Motorcycle safety is always important. Without the protection that drivers of other vehicles have, motorcycle riders are at a higher risk than motorists or truckers of being seriously injured or killed in crashes. Cars and trucks provide more protection than a motorcycle, because they are heavier, fully enclosed and generally have air bags. A motorcycle’s smaller size also makes it more difficult for other drivers to see.
In Illinois, a spike in motorcycle fatalities has provided a grim reminder of the need to improve road safety to prevent motorcycle accidents. This is as true on Chicago streets and expressways and downstate roads alike.
The summer of 2011 was a particularly bad one for motorcycle fatalities in Illinois. Four were killed in motorcycle accidents near Peoria in July and August alone.
In 2009, 130 motorcycle riders were killed in Illinois, according to the Illinois Department of Transportation. This represented 14 percent of all motor vehicle fatalities. Over a ten-year period the number of motorcycle registrations has increased over 76 percent; however, motorcycles still only account for three percent of all vehicles registered. This means motorcycle riders are overrepresented in the number of yearly fatalities.
European safety researchers have published comprehensive results from investigations of hundreds of motorcycle accidents. It was based on comprehensive investigations into 921 motorcycle accidents, 103 of which were fatal. The study was called the Motorcycle Accidents In-Depth Study (MAIDS). The study’s findings are also applicable in the prevention of accidents in Illinois and throughout the U.S.
One of the key findings in the study was that other drivers can be deadly. Motorcycles most often collide with passenger cars. In many of these accidents the driver of the other vehicle failed to perceive the motorcycle. An extreme example occurred in July when an 81-year-old woman ran a red light, crashed into a motorcycle and killed the driver.
The second most common cause of an accident is loss of control and crashing into the roadway itself. Injuries to the lower body, spine and head can be sustained from hitting from curbs and road-side barriers. In September, a 27-year-old man was killed when his motorcycle veered off the road and hit a curb. The driver had given his helmet to his passenger, who survived.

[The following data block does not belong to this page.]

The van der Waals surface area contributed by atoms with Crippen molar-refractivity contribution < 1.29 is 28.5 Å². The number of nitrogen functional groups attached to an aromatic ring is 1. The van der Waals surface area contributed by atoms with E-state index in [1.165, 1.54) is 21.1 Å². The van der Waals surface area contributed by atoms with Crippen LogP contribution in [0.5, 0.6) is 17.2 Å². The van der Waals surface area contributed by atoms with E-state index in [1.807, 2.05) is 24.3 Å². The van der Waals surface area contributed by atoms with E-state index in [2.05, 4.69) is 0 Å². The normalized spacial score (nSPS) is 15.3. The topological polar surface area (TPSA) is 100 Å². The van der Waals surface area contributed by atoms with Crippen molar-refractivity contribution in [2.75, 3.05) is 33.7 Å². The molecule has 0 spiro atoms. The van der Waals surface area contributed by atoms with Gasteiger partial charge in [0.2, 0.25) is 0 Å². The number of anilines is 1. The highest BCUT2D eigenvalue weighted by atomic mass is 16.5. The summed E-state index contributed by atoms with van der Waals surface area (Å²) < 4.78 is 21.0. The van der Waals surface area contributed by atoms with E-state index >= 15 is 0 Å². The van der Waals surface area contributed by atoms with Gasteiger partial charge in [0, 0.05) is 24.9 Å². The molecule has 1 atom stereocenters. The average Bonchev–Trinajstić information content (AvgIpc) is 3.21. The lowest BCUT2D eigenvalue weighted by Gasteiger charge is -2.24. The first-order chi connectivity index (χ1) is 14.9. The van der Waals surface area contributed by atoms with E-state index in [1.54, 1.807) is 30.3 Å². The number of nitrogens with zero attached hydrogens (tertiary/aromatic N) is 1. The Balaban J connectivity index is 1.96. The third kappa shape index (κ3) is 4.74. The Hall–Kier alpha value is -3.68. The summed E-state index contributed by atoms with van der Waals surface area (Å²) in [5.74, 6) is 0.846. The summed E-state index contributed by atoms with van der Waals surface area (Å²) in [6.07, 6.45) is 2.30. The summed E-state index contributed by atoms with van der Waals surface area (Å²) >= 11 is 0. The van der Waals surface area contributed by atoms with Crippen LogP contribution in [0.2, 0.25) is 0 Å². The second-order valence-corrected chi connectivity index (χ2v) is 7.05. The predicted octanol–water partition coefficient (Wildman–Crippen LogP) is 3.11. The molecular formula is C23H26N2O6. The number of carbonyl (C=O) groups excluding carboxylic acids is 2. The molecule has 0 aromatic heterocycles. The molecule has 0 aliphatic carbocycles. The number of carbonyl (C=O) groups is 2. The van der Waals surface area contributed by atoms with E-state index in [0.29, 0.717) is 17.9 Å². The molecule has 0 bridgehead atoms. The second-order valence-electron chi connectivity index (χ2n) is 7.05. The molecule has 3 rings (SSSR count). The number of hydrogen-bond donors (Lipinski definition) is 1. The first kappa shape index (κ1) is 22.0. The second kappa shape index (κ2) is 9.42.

Speed does not necessarily lead to accidents. Most accidents occur at fairly low speeds and while at a complete stop. For example, a couple was killed when an alleged drunk driver hit their motorcycle from behind while they were waiting at a red light. In fact, over half of the accidents in the European study occurred in intersections.
As a motorcyclist, don’t leave your protective gear at home. Helmets and protective clothing do a good job of preventing common injuries. In Illinois wearing a helmet is not required, but safety advocates strongly recommend wearing them. More than 8 out of 10 (82 percent) of motorcycle riders killed in 2009 were not wearing a helmet.
If injured in a motorcycle accident contact a Chicago accident injury attorney who is experienced in helping riders and their family members with personal injury claims.
for a young lady who was run over by a private waste hauling company while crossing the street.
for a client injured in a 2005 Metra train derailment case.
for a client whose family was killed by a street sweeper that ran a red light.
for a premises liability accident resulting in below the knee amputation.
for a woman who was hit by a car while crossing the street.
for a client who was injured on the CTA red line train.
for a client who had lawyers at another law firm trying to settle the accident case for only $60,000.
for a client who was crushed between two cars nearly severing off her leg.
for a client whose son was accidentally run over by her husband as he backed out of their driveway.
To arrange a free initial consultation with an experienced Illinois injury lawyer complete the e-mail form below.